Latinidad does not address Anti-Blackness, while Latin America has the largest population of Black people outside of the United States. My work has always been to represent people who look like me. For them to find protection and acceptance in my work. In my upbringing, my Cuban grandmother was an Afro-Cuban but did not allow me in her home, given that I was Black and Cuban. Being Latinx is accepting of all. There is no exclusion of any, a neologism that describes a culture that I am proud to be a part of.
Who and/or what inspires you?
Artists who are continuing to do whatever they want to do has and always will inspire me. Artists who shake tables, start hard conversations to create change either globally or in their own communities, are an aspect of the arts that make me so inspired to continue doing whatever I want.
We tend to only speak about racism in the US. Still, Latinx people tend to shy away from the colorism and racism in our own community. In your statement, you speak about the Black Experience. How do you feel you are challenging Colorism and Racism in your work that is unique to a Latinx Experience?
I believe that understanding that Blackness is multifaceted is critical. I believe in showing Blackness in all that it is; there isn’t one type or a structure. In my work, I want to show Blackness in spaces that systemically have faced immense erasure. I think that notion enforces our place without ever needing permission.
What advice would you have for up and coming Latinx artists?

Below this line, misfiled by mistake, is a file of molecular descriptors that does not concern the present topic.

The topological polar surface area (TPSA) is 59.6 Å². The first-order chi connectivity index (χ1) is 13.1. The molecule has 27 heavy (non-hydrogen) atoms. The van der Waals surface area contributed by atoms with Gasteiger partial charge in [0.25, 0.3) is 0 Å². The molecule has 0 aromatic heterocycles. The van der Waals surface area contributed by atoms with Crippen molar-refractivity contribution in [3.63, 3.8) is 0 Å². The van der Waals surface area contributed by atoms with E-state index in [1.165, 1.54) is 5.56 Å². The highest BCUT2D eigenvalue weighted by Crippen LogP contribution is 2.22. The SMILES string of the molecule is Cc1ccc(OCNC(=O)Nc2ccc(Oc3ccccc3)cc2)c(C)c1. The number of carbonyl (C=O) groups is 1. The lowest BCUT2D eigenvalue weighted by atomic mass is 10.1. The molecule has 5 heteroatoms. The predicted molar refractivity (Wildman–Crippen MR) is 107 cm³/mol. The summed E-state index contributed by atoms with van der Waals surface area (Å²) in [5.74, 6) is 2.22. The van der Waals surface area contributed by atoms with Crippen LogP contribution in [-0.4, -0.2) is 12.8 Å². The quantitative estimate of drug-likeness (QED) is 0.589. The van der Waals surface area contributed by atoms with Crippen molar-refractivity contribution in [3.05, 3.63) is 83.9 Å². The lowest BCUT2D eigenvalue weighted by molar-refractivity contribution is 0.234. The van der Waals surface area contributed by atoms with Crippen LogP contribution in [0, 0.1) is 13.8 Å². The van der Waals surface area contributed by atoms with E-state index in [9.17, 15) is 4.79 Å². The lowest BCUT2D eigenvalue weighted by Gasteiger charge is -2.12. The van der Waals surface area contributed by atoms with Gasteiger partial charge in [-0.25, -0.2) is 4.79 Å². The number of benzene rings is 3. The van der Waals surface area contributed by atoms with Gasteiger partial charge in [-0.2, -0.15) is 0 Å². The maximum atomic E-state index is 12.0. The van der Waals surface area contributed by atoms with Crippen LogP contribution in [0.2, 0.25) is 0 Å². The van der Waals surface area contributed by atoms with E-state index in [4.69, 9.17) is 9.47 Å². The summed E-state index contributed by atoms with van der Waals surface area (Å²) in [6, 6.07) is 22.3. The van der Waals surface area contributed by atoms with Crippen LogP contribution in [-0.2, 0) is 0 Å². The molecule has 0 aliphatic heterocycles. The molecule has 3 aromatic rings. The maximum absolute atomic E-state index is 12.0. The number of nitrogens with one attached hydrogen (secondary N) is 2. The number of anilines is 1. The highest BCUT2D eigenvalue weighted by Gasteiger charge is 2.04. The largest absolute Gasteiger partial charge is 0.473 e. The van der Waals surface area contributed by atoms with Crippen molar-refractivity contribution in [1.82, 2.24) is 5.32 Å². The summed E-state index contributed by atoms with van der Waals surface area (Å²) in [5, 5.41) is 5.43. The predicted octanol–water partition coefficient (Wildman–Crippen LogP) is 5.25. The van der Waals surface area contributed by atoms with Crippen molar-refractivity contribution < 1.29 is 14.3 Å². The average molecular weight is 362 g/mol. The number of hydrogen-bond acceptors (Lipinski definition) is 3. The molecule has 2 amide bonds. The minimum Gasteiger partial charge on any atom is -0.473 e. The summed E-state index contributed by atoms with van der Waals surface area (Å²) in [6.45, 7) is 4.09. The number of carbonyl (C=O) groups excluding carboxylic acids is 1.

I want to see more artists that are continuing to change the world. Artists that are demanding the changes that they wish to see in the environments that they are in. I think art has gatekeepers to keep people out and the cages to tell artists the type of art they can make, and it starts early. The oppressors have always been able to tell history. To say to people what and who they are. Growing up and even to college, I had to work so hard to find my history, story, origin, and inspirations. That information should be as readily available and accessible as the stories of white canons.
What do you want to see more of in the art world?
ALWAYS DO WHAT YOU WANT. There isn’t any structure or a linear path to follow. Speak up and protect those around you. We are genuinely all that we have. Always move with good intentions and to be kind. Also, be kind to yourself; you are changing the world everyday by expressing yourself and your vision.
What is next for you?
My goal is always to be happy to provide opportunities for people who look like me and serving underserved communities. My work has quickly evolved to helping others. In my personal work, I continue to learn, grow, and stay consistent in my process.
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The Artist Intervenes: Ricardo Miguel HernándezMarch 2nd, 2021
The Artist Intervenes: Adriene HughesMarch 1st, 2021
Keris Salmon: To Have and To HoldFebruary 26th, 2021
Gary Burnley: In the Language of My CaptorFebruary 24th, 2021